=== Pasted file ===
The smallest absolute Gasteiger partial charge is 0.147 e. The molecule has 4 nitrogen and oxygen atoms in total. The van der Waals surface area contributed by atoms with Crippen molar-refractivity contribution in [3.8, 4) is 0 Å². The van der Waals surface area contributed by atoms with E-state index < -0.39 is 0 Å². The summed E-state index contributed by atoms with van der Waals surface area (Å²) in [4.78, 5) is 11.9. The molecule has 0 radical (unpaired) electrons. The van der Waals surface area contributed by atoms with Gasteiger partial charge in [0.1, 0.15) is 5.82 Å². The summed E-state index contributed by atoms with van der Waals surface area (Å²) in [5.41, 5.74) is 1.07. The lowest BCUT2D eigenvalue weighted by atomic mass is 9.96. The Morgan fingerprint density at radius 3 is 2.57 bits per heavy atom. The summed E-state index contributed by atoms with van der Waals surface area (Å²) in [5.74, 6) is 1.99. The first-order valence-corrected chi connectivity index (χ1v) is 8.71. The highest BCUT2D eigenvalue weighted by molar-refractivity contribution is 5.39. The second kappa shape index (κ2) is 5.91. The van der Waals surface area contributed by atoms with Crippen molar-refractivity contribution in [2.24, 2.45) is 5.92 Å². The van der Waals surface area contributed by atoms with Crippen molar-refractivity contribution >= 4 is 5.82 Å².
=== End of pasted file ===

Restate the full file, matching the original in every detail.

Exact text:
The smallest absolute Gasteiger partial charge is 0.147 e. The molecule has 4 nitrogen and oxygen atoms in total. The van der Waals surface area contributed by atoms with Crippen molar-refractivity contribution in [3.8, 4) is 0 Å². The van der Waals surface area contributed by atoms with E-state index < -0.39 is 0 Å². The summed E-state index contributed by atoms with van der Waals surface area (Å²) in [4.78, 5) is 11.9. The molecule has 0 radical (unpaired) electrons. The van der Waals surface area contributed by atoms with Gasteiger partial charge in [0.1, 0.15) is 5.82 Å². The summed E-state index contributed by atoms with van der Waals surface area (Å²) in [5.41, 5.74) is 1.07. The lowest BCUT2D eigenvalue weighted by atomic mass is 9.96. The Morgan fingerprint density at radius 3 is 2.57 bits per heavy atom. The summed E-state index contributed by atoms with van der Waals surface area (Å²) in [5.74, 6) is 1.99. The first-order valence-corrected chi connectivity index (χ1v) is 8.71. The highest BCUT2D eigenvalue weighted by molar-refractivity contribution is 5.39. The second kappa shape index (κ2) is 5.91. The van der Waals surface area contributed by atoms with Crippen molar-refractivity contribution in [2.24, 2.45) is 5.92 Å². The van der Waals surface area contributed by atoms with Crippen molar-refractivity contribution >= 4 is 5.82 Å².